W3C home > Mailing lists > Public > public-media-capture@w3.org > October 2015

Re: Comments/Questions on Media Capture Streams Privacy and Security Considerations

From: Nick Doty <npdoty@w3.org>
Date: Tue, 27 Oct 2015 14:44:56 +0900
Cc: Eric Rescorla <ekr@rtfm.com>, Martin Thomson <martin.thomson@gmail.com>, Harald Alvestrand <harald@alvestrand.no>, "public-media-capture@w3.org" <public-media-capture@w3.org>, "public-privacy (W3C mailing list)" <public-privacy@w3.org>
Message-Id: <0B84BD91-1DC8-42C6-8A3C-81777A0DD346@w3.org>
To: Mathieu Hofman <Mathieu.Hofman@citrix.com>
On Oct 27, 2015, at 10:53 AM, Mathieu Hofman <Mathieu.Hofman@citrix.com> wrote:
>> What we're saying is that every XSS or related security bug you have in the
>> future, in addition to having security implications for your site's business, will
>> also expose every previous user of your site to video and audio surveillance.
>> It's not, "using this API involves sensitive data, so audit to find security bugs
>> when you're using it", but rather "if you ever used this, you have to commit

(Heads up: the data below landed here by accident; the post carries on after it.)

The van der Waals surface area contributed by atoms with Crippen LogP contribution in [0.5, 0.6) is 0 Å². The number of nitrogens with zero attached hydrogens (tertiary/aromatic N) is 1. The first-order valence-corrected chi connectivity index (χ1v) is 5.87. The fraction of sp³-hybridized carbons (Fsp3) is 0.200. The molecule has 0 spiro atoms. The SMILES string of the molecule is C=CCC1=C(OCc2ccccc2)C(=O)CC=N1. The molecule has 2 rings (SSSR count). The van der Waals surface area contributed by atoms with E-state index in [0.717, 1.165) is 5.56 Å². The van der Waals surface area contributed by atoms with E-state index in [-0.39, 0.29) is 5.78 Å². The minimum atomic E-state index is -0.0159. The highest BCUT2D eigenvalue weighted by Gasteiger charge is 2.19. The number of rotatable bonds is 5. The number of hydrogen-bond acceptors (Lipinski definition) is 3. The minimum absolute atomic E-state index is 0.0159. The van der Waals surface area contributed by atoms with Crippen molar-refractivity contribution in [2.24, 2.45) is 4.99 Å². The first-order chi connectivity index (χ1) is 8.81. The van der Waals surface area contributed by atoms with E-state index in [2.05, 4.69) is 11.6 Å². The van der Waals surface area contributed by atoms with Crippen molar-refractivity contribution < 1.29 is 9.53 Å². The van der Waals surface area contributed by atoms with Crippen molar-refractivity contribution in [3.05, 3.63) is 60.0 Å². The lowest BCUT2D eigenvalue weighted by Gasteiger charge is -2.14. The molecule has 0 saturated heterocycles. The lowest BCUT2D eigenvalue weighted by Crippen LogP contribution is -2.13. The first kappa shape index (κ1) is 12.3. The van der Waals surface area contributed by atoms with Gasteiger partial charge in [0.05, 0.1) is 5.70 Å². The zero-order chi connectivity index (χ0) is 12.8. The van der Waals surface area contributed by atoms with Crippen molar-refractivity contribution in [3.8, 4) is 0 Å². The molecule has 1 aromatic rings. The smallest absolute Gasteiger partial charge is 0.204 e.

>> to perfect security diligence in perpetuity."
>> At the least, I think Mathieu's suggestion about CSP might be useful in
>> updating that section of the spec. We could give more specific
>> recommendations about use of CSP and maybe user agents can take that
>> signal into account when determining whether to grant a permission based
>> on a prior granting.
> Actually I'm coming back on my original idea. I don't think CSP can be of any help, now that I realize CSP can be added to a compromised page using html meta element.

That certain attackers can add CSP policies doesn't prevent their usefulness in this area. What we're concerned about is whether a previously-provided permission grant for getUserMedia can be safely relied on for later access to camera/microphone without a permission prompt. If a CSP policy is in place when getUserMedia was first used by a site and is still in place, then the browser can be provided some confidence that a permission still makes sense and is relatively less likely to be a XSS attack. If you called getUserMedia on your small site and don't have a CSP policy and someone later finds an XSS attack, the lack of a CSP might be an indicator for the user agent not to persist the permission request.

XSS attacks that are invoking getUserMedia for the first time could still be a privacy/security risk, of course, especially in cases of insecure contexts, but it's not an issue with persistence of permission.

And in terms of non-normative text, CSP would simply be more specific than the current guidance.

Received on Tuesday, 27 October 2015 05:45:19 UTC

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